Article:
The original "stitch and goo" hull, hah!
     
  10. MikeJohns
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    MikeJohns Senior Member

    What about modern sealants? They are very popular with working boats here. The sealant bonds so well it can pull wood away rather than failing on the bond as I saw recently when the shipwright was trying to remove a temporary patch.

    Boats caulked with modern sealants are dry and cope with haulout shrinkage provided they are applied correctly. Surely Ground Chalk and vegetable gum has had it's day ;)
     
  11. JSL
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    JSL Senior Member

    Thay also used wedges with glue above the water line- Left proud and then planed off. If well done you could not seen the plank seams. Like caulking with oakum, this has to be done with great care and the wood species should be the same as the planking.
     
  12. theseafever
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    theseafever New Member

    hello

    I was reading this post and joined the forum to give you one answer. In the early 80's, I spent my 6th grade summer doing what you've queried on an old 40' shrimp boat. I did this entire job by myself at 11 years old. First, I had to scrape the entire hull clean of barnacles with a paint scraper and a face shield on a motorcycle helmet because I had to lay down to do a lot of it. Then I had to dig out all the old packing between the planks. I used a screwdriver and a carpet knife. Once i got all that crud out, I ran a bead of caulk as deep in the crevace as I could. Then, I used a flat paint scraper and packed cotton to the point where I only had enough room to seal it with another bead of caulk. Actually, I had to pack caulk in with my finger and spread it till it was flush. Then I painted that sucker. I hope this helps in answering your question somewhat. That was my experience. We were poor and had no access to expensive sealant or anything like that.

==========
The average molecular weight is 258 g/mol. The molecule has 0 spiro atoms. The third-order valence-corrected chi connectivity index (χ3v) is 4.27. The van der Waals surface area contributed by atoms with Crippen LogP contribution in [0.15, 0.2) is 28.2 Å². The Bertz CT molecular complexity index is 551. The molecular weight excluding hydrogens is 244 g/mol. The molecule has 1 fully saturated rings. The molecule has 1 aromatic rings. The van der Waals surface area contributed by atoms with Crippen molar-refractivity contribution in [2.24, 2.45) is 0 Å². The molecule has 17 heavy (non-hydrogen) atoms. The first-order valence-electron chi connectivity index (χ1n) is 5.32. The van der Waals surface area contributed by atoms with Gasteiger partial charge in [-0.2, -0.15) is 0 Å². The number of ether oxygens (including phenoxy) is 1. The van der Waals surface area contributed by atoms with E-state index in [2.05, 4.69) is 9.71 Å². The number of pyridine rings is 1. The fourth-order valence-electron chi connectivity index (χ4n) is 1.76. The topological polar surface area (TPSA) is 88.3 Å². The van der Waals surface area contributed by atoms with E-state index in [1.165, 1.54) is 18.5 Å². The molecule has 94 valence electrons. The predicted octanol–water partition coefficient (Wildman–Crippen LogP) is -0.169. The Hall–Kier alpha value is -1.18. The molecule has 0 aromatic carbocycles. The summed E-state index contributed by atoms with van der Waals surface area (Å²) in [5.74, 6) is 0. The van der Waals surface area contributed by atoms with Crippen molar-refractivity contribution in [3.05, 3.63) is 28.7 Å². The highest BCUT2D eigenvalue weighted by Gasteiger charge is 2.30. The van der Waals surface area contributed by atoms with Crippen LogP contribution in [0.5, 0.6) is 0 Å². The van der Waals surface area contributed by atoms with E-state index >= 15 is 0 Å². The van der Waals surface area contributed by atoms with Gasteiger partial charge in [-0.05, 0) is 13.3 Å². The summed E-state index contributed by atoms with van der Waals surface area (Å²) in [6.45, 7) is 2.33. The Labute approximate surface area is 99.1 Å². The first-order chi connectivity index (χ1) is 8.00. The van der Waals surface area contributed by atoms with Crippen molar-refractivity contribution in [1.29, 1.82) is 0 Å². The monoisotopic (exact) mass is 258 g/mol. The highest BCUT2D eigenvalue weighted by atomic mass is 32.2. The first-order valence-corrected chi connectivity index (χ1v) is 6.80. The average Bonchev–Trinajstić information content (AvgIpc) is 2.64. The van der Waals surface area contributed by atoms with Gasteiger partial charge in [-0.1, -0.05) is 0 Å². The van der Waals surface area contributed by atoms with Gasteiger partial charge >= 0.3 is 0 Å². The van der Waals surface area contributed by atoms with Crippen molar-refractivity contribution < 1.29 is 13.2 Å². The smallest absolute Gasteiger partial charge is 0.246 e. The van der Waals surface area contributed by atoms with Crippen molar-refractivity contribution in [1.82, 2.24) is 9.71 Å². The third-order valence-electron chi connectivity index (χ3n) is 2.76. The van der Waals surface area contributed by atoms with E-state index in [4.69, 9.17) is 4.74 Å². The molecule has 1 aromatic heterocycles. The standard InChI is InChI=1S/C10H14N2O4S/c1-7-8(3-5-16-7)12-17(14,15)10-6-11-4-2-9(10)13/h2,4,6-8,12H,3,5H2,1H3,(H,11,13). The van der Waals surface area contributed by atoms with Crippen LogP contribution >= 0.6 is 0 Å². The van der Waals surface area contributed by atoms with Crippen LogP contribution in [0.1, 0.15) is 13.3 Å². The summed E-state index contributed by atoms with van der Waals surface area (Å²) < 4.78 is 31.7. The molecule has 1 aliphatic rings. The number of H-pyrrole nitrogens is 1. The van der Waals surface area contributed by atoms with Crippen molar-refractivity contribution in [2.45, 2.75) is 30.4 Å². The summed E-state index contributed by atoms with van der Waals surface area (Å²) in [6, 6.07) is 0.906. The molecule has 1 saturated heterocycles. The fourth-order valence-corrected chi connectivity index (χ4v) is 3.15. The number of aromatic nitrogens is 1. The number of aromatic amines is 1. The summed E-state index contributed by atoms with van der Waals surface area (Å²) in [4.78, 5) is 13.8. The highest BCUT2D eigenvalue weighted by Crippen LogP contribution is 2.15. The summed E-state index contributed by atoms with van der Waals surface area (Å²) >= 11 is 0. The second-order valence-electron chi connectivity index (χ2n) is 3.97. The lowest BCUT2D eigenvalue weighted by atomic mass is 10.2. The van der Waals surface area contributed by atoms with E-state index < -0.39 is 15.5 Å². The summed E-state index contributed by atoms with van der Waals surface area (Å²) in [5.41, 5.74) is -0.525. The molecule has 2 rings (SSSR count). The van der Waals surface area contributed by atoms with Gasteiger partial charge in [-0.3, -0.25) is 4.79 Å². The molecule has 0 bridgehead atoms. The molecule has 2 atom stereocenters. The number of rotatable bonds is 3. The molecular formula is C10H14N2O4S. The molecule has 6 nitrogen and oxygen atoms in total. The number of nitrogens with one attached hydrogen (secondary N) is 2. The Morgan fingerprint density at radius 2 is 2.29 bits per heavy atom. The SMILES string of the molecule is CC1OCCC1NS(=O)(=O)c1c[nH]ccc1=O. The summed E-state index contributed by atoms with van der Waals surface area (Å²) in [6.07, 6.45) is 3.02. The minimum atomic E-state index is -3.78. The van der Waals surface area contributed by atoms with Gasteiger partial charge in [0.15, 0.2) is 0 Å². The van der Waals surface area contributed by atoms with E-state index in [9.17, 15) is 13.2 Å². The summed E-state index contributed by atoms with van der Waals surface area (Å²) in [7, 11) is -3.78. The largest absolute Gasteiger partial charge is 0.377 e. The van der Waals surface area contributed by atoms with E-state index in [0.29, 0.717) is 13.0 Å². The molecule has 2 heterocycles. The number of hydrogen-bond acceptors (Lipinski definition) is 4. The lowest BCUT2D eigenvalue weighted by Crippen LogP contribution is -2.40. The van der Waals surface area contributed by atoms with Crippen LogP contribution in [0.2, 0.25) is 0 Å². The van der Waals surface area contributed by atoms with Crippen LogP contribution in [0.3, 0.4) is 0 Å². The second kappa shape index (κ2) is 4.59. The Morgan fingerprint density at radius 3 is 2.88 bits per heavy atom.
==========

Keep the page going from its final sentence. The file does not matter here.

13. PAR
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    PAR Yacht Designer/Builder

    Welcome to the forum.

    Your technique is a common mistake and couldn't be recommend by any professional, that expects his work to be insurable. In other words if the boat sinks and the investigation shows the seam sealant was the cause, guess who gets sued. Without going into a lot of detail, the caulk (what you've called packing string) serves two main purposes, the first is to edge set each plank and the second is to seal the plank seams. Your method will seal the plank seams (for a while), but will not edge set the planks. This will cause excessive movement of the planks, which will spit out the goo in the seams and loosen the plank fasteners..
     
  14. pauloman
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    pauloman Epoxy Vendor

    very often the seams were filled with water and the boat sank -- wink wink!
     

  15. theseafever
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    theseafever New Member

    I reckon you're right. That's why I said it was only one answer that was my experience. Those old shrimpers are still running thirty to fifty years later even though at least one of them went down in it's slip. I came here to learn from the pros and it looks like I'm going to get a good schooling.